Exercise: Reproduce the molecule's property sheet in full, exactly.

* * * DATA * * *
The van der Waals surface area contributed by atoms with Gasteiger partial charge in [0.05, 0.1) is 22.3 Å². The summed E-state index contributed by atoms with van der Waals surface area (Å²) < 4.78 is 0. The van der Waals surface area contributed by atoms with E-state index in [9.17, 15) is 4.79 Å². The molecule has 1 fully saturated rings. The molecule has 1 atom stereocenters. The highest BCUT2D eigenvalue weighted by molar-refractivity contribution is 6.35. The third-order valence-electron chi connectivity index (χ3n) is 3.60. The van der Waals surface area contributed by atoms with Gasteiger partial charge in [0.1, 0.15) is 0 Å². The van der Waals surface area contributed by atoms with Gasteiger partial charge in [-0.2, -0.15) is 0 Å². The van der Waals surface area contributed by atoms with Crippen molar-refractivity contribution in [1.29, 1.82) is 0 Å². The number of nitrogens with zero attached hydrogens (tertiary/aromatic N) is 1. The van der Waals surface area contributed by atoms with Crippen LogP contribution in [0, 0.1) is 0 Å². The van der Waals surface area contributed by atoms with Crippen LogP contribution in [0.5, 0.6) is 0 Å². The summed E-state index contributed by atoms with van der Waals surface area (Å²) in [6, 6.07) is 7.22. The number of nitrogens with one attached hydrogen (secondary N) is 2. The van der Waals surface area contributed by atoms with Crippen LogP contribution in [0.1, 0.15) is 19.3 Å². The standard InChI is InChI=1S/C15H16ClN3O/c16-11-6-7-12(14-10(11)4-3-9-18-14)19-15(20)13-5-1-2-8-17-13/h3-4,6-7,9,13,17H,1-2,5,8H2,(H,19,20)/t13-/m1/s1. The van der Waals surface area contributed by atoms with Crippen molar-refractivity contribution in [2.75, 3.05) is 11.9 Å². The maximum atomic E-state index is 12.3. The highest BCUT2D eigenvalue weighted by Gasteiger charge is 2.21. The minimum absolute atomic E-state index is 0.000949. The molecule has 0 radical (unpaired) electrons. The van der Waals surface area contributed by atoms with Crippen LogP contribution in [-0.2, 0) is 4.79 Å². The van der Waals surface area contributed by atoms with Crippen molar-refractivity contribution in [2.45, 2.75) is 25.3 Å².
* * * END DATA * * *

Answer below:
The van der Waals surface area contributed by atoms with Gasteiger partial charge in [0.05, 0.1) is 22.3 Å². The summed E-state index contributed by atoms with van der Waals surface area (Å²) < 4.78 is 0. The van der Waals surface area contributed by atoms with E-state index in [9.17, 15) is 4.79 Å². The molecule has 1 fully saturated rings. The molecule has 1 atom stereocenters. The highest BCUT2D eigenvalue weighted by molar-refractivity contribution is 6.35. The third-order valence-electron chi connectivity index (χ3n) is 3.60. The van der Waals surface area contributed by atoms with Gasteiger partial charge in [0.1, 0.15) is 0 Å². The van der Waals surface area contributed by atoms with Gasteiger partial charge in [-0.2, -0.15) is 0 Å². The van der Waals surface area contributed by atoms with Crippen molar-refractivity contribution in [1.29, 1.82) is 0 Å². The number of nitrogens with zero attached hydrogens (tertiary/aromatic N) is 1. The van der Waals surface area contributed by atoms with Crippen LogP contribution in [0, 0.1) is 0 Å². The van der Waals surface area contributed by atoms with Crippen LogP contribution in [0.5, 0.6) is 0 Å². The summed E-state index contributed by atoms with van der Waals surface area (Å²) in [6, 6.07) is 7.22. The number of nitrogens with one attached hydrogen (secondary N) is 2. The van der Waals surface area contributed by atoms with Crippen LogP contribution in [0.1, 0.15) is 19.3 Å². The standard InChI is InChI=1S/C15H16ClN3O/c16-11-6-7-12(14-10(11)4-3-9-18-14)19-15(20)13-5-1-2-8-17-13/h3-4,6-7,9,13,17H,1-2,5,8H2,(H,19,20)/t13-/m1/s1. The van der Waals surface area contributed by atoms with Crippen molar-refractivity contribution in [2.75, 3.05) is 11.9 Å². The maximum atomic E-state index is 12.3. The highest BCUT2D eigenvalue weighted by Gasteiger charge is 2.21. The minimum absolute atomic E-state index is 0.000949. The molecule has 0 radical (unpaired) electrons. The van der Waals surface area contributed by atoms with Crippen LogP contribution in [-0.2, 0) is 4.79 Å². The van der Waals surface area contributed by atoms with Crippen molar-refractivity contribution in [2.45, 2.75) is 25.3 Å².